We have developed a hybrid MD-MPCD algorithm to simulate the electrophoresis of polyelectrolytes in a way that coarse-grains electrostatic interactions.

# The Problem

A charged monomer in solution attracts oppositely charged ions out of the fluid to form a counterion sheath. This is called the diffuse Debye layer and the charge density of the Debye layer obeys the Poisson-Boltzmann equation for which there is no analytical solution for a spherical monomer. If the potential is rather small then the Debye layer can be described by the Debye-Hückel approximation (the counterion density decays exponential over the characteristic Debye length).

Beyond the Debye length, electrostatic interactions are screened by the oppositely charged cloud of counterions. Perhaps more surprisingly, hydrodynamic interactions due to electrophoretic motion are also screened. To understand why imagine that the monomer moves under the action of an electric force. It shears the fluid, pulling it along with it. But the counterion sheath has an equal but opposite charge. The field forces it in the opposite direction and it also shears the fluid. The shears (almost) cancel out. (I throw in the “almost” because there is a rapidly decaying shorter-ranged field that remains).

If you were reading carefully you noticed that I explicitly said that “hydrodynamic interactions due to electrophoretic motion are screened”. Normal, random motion from thermal noise or drag from pressure driven flows are not screened. When the polymer moves, its counterion cloud moves along with it (not against it as it did for an electric field). This means that the electrophoretic mobility looks like a free-draining (or Roussian) polymer but the diffusion coefficient (hydrodynamic mobility) looks like a hydrodynamically oblique (Zimmian) polymer.

# Electrophoresis: When Hydrodynamics Matter

So you see that hydrodynamic interactions are usually screened in charged polymers. But this isn’t always the case. You can read all about cases when this screening isn’t perfect in our review if you are interested.

In order to study systems in which hydrodynamics aren’t perfectly screened a coarse-grained algorithm that can properly account for the electrohydrodynamics is needed. Usually simulations that account for both hydrodynamics and electrostatics are compuationally expensive (both hydrodynamics and electrostatics are long-range and computationally intense) or are only valid in the infinitely thin Debye layer limit. We developed an algorithm for the electrohydrodynamics of polyelectrolytes that is less computationally intense but is still accurate for finite Debye layers.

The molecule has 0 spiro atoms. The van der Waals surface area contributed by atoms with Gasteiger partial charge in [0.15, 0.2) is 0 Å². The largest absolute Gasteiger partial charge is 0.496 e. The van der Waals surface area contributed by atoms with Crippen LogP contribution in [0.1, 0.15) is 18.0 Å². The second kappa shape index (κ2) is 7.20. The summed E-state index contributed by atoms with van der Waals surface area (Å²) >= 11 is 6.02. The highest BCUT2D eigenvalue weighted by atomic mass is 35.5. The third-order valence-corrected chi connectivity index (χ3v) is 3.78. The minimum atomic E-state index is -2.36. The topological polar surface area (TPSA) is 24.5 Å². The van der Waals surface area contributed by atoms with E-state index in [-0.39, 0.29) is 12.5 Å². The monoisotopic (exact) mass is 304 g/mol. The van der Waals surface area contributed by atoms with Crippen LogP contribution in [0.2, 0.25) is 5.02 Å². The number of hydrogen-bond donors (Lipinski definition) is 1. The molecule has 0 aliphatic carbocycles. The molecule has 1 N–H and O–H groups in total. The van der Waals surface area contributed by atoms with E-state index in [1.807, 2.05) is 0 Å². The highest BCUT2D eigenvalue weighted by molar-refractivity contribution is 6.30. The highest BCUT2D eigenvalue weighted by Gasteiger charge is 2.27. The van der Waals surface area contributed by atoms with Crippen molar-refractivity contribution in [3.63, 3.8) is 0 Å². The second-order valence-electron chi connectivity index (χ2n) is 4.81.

We embed a charged MD polymer in an MPCD fluid (as a detail the MD beads are included in the MPCD collision step to couple the polymer to the fluid). At each time step, we use the counterion distribution from the Debye-Hückel approximation to bestow MPCD particles with a temporary charge. When an electric field is applied the MD beads are forced in one direction (electrophoresis) and their not-explicitly-included-counterions are forced in the opposite direction (electro-osmosis). During the MPCD collision step this momentum is mixed – the MD beads shear the fluid and the electro-osmotic flow drags on the MD beads. For long polymers in free-solution this cancels out so that the mobility is length independent. For short chains, the experimentally observed rise is obtained (one point that I didn’t mention is that MPCD particles can get charge from multiple monomers and if their charge becomes to great they are said to “condense” to the chain, which is to say they loose all their charge and the monomers that they got their charge from also loose it. This Manning condensation is very important but if you are worried about these sorts of details you really should go read our paper).

Now we use this algorithm to study situations in which we are either unsure whether hydrodynamic interactions are totally screened or the impact of partial screening. This work was extended to look at electro-osmotic flow generated by tethered polyelectrolytes when I visited Dr. Pai-Yi Hsiao at the National Tsing Hua Univeristy in Taiwan. Currently, Martin Bertrand and I are using it to investigating some surprising effects of confinement on electrophoresis.

This algorithm was developed with Owen Hickey.

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